First Director Of Education
Now I want you to meet another worth-while Mount Barker identity John Banks Shepherdson. He was South Australia's first Director of Education, though I doubt whether he ever actually had a school to direct. Before the first was completed his health broke down, and he took up a career on the land. That is why we meet him at Mount Barker. His, however, is an interesting story. Shepherdson was a Yorkeshireman, who came into the world in 1809. In 1836 George Fife Angas, as chairman of the South Australian School Society, was looking round England for some one to take charge of the educational system to be introduced into the newly-founded province. His choice fell on Shepherdson. He was engaged as “director of schools in South Australia.” When the Hartley arrived at Kingscote in October of 1837, Shepherdson was among the passengers. Others were the Rev. T. Q. Stow (who subsequently ran a school in Tavistock street, Adelaide) and William Giles (third manager of the South Australian Company, whom we recently met in the articles on Kangaroo Island).
Before I tell you the interesting story of Adelaide and its first school, let me explain why Shepherdson threw up the task he came to this country to do. A contract was let for the school building. I have not had time definitely to trace the site, but an old sketch of the city suggests that it was on North terrace, a little to the east of Stephens place. It afterwards became the headquarters of the South Australian Company. Shepherdson was personally directing the building during an extremely hot spell of weather. Apparently he sustained a severe heat stroke, which laid him up for some time. I dare say the continual bickering between Governor Hindmarsh and James Hurtle Fisher (Resident Commissioner) also worried him. At all events, he suddenly threw up his post. We next hear of him managing a cattle station near Balhannah, then as establishing himself as a farmer near Nairne. He paid up to 25/- a bushel for seed wheat, and got 12/- a bushel for his crop. You don't have to do much arithmetic to arrive at an idea of the lop-sided kind of profit and loss account that would produce. Then, eventually, he became clerk of the Mount Barker Bench.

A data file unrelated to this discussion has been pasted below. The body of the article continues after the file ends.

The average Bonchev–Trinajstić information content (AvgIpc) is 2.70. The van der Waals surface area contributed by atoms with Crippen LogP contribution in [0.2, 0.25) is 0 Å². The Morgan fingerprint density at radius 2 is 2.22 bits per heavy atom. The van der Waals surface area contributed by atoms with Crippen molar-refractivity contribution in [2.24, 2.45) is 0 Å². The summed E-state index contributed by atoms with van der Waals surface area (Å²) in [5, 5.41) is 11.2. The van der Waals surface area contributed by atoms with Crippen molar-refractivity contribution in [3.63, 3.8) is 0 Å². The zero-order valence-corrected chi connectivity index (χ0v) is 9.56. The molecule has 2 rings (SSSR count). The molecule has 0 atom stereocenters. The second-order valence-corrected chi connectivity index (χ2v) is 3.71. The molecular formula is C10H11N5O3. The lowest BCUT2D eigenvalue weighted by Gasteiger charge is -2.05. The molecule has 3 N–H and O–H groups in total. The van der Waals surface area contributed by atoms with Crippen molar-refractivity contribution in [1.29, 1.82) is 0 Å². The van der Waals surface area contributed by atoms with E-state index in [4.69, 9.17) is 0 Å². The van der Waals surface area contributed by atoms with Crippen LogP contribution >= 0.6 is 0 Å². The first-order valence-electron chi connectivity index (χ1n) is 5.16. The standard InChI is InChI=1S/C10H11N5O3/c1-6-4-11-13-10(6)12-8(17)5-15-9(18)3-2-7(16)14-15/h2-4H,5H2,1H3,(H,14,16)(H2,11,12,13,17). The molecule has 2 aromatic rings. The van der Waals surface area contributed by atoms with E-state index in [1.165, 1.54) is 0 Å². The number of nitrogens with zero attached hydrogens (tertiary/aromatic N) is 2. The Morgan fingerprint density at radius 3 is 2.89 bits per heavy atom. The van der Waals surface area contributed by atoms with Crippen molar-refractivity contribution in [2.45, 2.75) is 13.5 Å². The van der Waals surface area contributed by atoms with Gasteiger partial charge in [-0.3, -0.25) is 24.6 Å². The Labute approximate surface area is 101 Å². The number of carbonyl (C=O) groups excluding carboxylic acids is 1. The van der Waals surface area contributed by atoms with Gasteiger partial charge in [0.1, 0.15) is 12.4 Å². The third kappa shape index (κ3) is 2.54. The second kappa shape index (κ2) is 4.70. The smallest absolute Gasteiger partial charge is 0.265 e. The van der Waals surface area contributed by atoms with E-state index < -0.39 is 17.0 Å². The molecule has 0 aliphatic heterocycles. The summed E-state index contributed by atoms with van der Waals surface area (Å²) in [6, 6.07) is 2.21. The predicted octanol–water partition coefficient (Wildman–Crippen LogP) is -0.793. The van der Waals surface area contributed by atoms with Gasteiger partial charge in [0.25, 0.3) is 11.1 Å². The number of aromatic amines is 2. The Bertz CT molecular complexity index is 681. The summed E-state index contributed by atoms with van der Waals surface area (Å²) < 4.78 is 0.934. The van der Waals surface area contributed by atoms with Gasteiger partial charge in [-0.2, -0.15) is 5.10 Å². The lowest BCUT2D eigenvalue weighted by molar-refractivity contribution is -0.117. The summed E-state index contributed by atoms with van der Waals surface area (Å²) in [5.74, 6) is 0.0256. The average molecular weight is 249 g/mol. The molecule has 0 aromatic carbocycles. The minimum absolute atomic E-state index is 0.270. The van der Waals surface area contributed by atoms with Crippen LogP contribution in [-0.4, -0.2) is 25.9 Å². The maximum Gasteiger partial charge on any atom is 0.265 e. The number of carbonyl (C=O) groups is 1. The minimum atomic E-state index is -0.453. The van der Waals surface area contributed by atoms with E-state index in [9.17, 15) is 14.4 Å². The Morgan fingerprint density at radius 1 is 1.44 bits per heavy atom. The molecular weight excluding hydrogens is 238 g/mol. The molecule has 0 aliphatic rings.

Shepherdson has left a valuable description of Adelaide as he first knew it when the capital was not twelve months old.
“On our arrival at 'the Main'' (Glenelg), as it was then called,” he writes, “Adelaide had just been laid out, and the few people living there were located in tents, reed and pise huts and wooden erections; Government House, occupied by Captain Hindmarsh, R.N., was of reeds. At the time of our arrival serious quarrels had taken place, the result of divided authority, between the Governor and the Resident Commissioner, and their respective adherents, and Mr. Gouger, the then Colonial Secretary, was just proceeding to England for the purpose of appealing to the Home Government for a settlement of the unhappy differences.”
It was a godsend to Shepherdson that Gouger was off to England, for it enabled him to rent the Colonial Secretary's tent for 25/ per week. There he lived while he was planning the first school in South Australia.
State's Pioneer School
In connection with the preliminaries for the building of this school — an epoch-making event in the young colony — we get a very good idea of the strained relations between Hindmarsh and Fisher. Acting on instructions he received before leaving England, Shepherdson called a public meeting of the leading men in the city. This was held in “a temporary erection which then did duty for Trinity Church.” The Governor promised to preside. On the appointed night Shepherdson called at Government House for the purpose of escorting His Excellency to the meeting.